I'm not making any New Year's resolutions this January, 'cos there's nothing about myself I really want to change.

"Whoaaaa, slow down!" you're thinking. Captain Modest is running his mouth.

But it's not arrogance and it certainly isn't perfection; I've more faults than you've eaten Christmas cherries. It's that resolutions for the most of us always prove futile unless we really want to change.

I can think of only one time I stuck a resolution out, and as the Herald on Sunday's poll shows, it was the most common of all.

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It was six or seven years ago. After a year or two in student flats, I thought I could probably do to cut my icecream intake by four or five litres a week.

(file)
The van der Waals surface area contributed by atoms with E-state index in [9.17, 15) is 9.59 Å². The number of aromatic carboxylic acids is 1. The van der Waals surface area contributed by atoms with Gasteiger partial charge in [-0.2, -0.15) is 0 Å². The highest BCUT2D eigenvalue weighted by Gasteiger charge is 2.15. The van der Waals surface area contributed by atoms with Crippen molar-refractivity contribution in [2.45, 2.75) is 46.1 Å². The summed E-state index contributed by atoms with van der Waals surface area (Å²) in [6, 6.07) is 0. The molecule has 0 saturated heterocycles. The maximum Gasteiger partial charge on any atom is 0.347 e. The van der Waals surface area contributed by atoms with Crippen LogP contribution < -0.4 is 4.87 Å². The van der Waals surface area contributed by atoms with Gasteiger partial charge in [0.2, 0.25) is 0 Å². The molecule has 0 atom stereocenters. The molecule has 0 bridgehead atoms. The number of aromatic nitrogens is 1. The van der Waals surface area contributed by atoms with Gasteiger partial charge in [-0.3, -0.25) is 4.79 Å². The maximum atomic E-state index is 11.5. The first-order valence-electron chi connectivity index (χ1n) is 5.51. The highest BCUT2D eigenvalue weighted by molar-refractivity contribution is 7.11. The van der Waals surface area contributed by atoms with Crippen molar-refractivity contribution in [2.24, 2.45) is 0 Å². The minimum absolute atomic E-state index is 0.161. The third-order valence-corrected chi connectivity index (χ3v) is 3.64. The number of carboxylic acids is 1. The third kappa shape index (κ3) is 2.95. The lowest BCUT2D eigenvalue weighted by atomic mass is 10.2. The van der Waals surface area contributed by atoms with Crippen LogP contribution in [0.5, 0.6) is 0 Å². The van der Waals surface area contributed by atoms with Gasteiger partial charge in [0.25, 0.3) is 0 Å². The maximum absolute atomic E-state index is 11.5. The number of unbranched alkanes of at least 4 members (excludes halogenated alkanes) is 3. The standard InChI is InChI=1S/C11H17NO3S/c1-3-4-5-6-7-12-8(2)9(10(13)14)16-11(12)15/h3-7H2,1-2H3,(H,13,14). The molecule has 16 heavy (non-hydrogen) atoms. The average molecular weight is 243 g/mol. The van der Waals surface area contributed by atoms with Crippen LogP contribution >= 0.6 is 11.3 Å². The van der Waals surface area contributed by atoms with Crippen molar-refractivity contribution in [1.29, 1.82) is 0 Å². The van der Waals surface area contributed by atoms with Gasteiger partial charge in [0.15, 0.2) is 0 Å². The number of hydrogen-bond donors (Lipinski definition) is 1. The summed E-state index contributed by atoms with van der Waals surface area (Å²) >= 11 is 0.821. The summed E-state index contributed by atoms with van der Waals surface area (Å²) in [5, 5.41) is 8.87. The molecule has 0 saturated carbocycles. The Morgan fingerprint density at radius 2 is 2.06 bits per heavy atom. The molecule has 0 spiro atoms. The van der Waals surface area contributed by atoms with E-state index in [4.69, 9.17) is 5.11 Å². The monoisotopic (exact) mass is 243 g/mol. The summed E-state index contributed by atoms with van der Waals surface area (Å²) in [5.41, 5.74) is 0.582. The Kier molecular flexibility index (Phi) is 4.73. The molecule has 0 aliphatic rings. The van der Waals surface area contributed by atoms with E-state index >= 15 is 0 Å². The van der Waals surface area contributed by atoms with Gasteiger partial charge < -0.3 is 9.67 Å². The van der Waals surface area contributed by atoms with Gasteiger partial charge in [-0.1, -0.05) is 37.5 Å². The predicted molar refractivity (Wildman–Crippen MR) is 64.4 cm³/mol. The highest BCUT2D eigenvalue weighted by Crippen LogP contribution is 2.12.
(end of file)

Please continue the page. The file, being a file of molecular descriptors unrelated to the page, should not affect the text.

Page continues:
I wasn't obese, mind. Just puppy-fat plump. Warm. Like someone in a pinky-hued, full-body wetsuit with flabby bits below the arms that quivered like a melting blancmange. And where some people drank and some people smoked, I liked an extra few fried chicken nuggets and a fistful of chocolates with my second morning tea.

So I ate a few more greens. Then I introduced some occasional exercise. Next thing I knew, I'd dropped a couple of cups.

The thing about my resolution, though, was I didn't make it at New Year. It's best to wait a few weeks until the holidays are over to sort out what you really value. Whether it's a healthier lifestyle or something benefiting the wider community, resolutions need to be something you can sustain.

Take some pragmatic steps and if you commit, don't wait for New Year next year to get started. Just. Bloody. Do. It.